Assessing measurement equivalence of the Danish and Dutch Four-Dimensional Symptom Questionnaire using differential item and test functioning analysis

Berend Terluin*, Andreas Hoff, Lene Falgaard Eplov

*Corresponding author for this work

Research output: Contribution to journalArticleAcademicpeer-review

Abstract

Aims: The Dutch Four-Dimensional Symptom Questionnaire (4DSQ) measures distress, depression, anxiety and somatisation, facilitating the distinction between stress-related problems and psychiatric disorder in primary and occupational health care. The aim of the study was to examine the measurement equivalence across the Danish and Dutch 4DSQ. Methods: Danish 4DSQ data were obtained from a cohort of Danish citizens on sick leave for mental-health problems. Dutch 4DSQ data were obtained from a cohort of Dutch employees on sick leave and a cohort of general practice attenders suspected of having mental-health problems. The study samples were matched on age and sex. The 4DSQ scales were assessed for essential unidimensionality using confirmatory factor analysis. Measurement equivalence of the 4DSQ across the groups was assessed using differential item and test functioning (DIF and DTF) analysis. Results: The study groups each consisted of 1363 people (63% female, Mage=42 years). The 4DSQ scales proved essentially unidimensional. DIF was detected in 20 items. In terms of Cohen’s effect size, DIF was mostly small or moderate. In terms of effect size, the mean effect on the scale score (DTF) was negligible. Nevertheless, it is recommended to adjust some of the cut-off points for two Danish 4DSQ scales to retain the meaning of these cut-off points in Dutch respondents. Conclusions: The Danish version of the 4DSQ measures the same constructs as the original Dutch questionnaire. Twenty items functioned differently in Danish respondents than in Dutch respondents, but this had only a small impact on the scale scores.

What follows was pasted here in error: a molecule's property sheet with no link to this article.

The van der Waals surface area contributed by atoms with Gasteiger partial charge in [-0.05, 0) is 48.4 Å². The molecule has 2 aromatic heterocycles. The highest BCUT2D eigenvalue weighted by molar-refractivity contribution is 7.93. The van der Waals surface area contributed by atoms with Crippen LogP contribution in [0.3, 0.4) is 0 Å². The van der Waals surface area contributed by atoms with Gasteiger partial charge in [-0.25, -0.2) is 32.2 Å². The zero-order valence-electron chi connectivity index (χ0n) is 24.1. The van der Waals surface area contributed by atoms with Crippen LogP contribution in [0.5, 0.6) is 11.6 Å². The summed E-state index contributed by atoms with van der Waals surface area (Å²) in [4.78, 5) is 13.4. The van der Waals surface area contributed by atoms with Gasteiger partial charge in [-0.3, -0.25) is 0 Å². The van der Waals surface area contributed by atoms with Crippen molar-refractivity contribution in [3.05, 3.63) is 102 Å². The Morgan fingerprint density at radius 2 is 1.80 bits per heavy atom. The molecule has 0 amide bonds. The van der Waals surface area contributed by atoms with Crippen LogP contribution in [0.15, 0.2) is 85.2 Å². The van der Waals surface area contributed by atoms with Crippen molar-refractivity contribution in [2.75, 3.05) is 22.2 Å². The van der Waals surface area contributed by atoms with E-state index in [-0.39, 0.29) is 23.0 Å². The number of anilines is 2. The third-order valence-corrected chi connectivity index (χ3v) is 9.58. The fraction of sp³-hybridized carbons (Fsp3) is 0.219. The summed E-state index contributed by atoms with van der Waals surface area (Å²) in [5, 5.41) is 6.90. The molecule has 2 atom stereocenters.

Original languageEnglish
JournalScandinavian Journal of Public Health
DOIs
Publication statusAccepted/In press - 2020

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